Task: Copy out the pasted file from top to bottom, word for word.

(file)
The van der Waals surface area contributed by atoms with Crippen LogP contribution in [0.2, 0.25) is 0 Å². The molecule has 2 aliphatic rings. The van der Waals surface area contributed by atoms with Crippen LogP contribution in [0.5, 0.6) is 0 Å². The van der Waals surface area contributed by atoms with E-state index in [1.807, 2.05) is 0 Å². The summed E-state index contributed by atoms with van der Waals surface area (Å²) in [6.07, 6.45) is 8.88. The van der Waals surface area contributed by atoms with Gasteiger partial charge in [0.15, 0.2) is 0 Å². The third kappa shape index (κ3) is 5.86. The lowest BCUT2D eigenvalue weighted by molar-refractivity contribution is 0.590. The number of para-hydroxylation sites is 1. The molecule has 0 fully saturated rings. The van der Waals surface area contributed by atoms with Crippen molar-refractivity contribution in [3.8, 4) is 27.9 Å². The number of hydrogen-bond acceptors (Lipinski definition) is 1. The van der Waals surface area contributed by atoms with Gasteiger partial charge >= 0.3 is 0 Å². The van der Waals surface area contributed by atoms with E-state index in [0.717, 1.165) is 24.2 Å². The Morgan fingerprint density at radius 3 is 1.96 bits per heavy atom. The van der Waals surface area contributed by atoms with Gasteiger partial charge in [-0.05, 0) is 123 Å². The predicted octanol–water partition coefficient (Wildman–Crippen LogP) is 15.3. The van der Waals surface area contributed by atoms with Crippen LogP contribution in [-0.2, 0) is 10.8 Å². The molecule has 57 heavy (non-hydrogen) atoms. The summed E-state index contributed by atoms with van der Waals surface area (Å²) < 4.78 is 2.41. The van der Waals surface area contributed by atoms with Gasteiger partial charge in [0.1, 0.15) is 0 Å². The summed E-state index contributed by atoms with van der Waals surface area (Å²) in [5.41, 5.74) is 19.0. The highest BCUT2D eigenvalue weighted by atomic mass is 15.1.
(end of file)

The van der Waals surface area contributed by atoms with Crippen LogP contribution in [0.2, 0.25) is 0 Å². The molecule has 2 aliphatic rings. The van der Waals surface area contributed by atoms with Crippen LogP contribution in [0.5, 0.6) is 0 Å². The van der Waals surface area contributed by atoms with E-state index in [1.807, 2.05) is 0 Å². The summed E-state index contributed by atoms with van der Waals surface area (Å²) in [6.07, 6.45) is 8.88. The van der Waals surface area contributed by atoms with Gasteiger partial charge in [0.15, 0.2) is 0 Å². The third kappa shape index (κ3) is 5.86. The lowest BCUT2D eigenvalue weighted by molar-refractivity contribution is 0.590. The number of para-hydroxylation sites is 1. The molecule has 0 fully saturated rings. The van der Waals surface area contributed by atoms with Crippen molar-refractivity contribution in [3.8, 4) is 27.9 Å². The number of hydrogen-bond acceptors (Lipinski definition) is 1. The van der Waals surface area contributed by atoms with Gasteiger partial charge >= 0.3 is 0 Å². The van der Waals surface area contributed by atoms with E-state index in [0.717, 1.165) is 24.2 Å². The Morgan fingerprint density at radius 3 is 1.96 bits per heavy atom. The van der Waals surface area contributed by atoms with Gasteiger partial charge in [-0.05, 0) is 123 Å². The predicted octanol–water partition coefficient (Wildman–Crippen LogP) is 15.3. The van der Waals surface area contributed by atoms with Crippen LogP contribution in [-0.2, 0) is 10.8 Å². The molecule has 57 heavy (non-hydrogen) atoms. The summed E-state index contributed by atoms with van der Waals surface area (Å²) < 4.78 is 2.41. The van der Waals surface area contributed by atoms with Gasteiger partial charge in [0.1, 0.15) is 0 Å². The summed E-state index contributed by atoms with van der Waals surface area (Å²) in [5.41, 5.74) is 19.0. The highest BCUT2D eigenvalue weighted by atomic mass is 15.1.